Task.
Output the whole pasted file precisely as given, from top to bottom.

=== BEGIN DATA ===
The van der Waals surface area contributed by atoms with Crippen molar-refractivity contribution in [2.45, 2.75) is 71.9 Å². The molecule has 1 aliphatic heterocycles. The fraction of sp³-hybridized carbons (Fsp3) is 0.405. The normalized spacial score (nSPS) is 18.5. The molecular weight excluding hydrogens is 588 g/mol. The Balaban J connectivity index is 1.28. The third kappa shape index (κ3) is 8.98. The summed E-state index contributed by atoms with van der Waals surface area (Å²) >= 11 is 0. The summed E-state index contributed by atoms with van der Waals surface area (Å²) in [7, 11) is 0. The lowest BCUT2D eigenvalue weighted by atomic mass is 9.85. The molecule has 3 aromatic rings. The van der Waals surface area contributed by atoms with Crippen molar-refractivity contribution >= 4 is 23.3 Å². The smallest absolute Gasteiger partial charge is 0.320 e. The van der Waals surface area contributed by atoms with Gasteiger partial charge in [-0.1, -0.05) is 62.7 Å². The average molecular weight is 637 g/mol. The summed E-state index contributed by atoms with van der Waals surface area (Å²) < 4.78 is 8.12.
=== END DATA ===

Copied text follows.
The van der Waals surface area contributed by atoms with Crippen molar-refractivity contribution in [2.45, 2.75) is 71.9 Å². The molecule has 1 aliphatic heterocycles. The fraction of sp³-hybridized carbons (Fsp3) is 0.405. The normalized spacial score (nSPS) is 18.5. The molecular weight excluding hydrogens is 588 g/mol. The Balaban J connectivity index is 1.28. The third kappa shape index (κ3) is 8.98. The summed E-state index contributed by atoms with van der Waals surface area (Å²) >= 11 is 0. The summed E-state index contributed by atoms with van der Waals surface area (Å²) in [7, 11) is 0. The lowest BCUT2D eigenvalue weighted by atomic mass is 9.85. The molecule has 3 aromatic rings. The van der Waals surface area contributed by atoms with Crippen molar-refractivity contribution >= 4 is 23.3 Å². The smallest absolute Gasteiger partial charge is 0.320 e. The van der Waals surface area contributed by atoms with Gasteiger partial charge in [-0.1, -0.05) is 62.7 Å². The average molecular weight is 637 g/mol. The summed E-state index contributed by atoms with van der Waals surface area (Å²) < 4.78 is 8.12.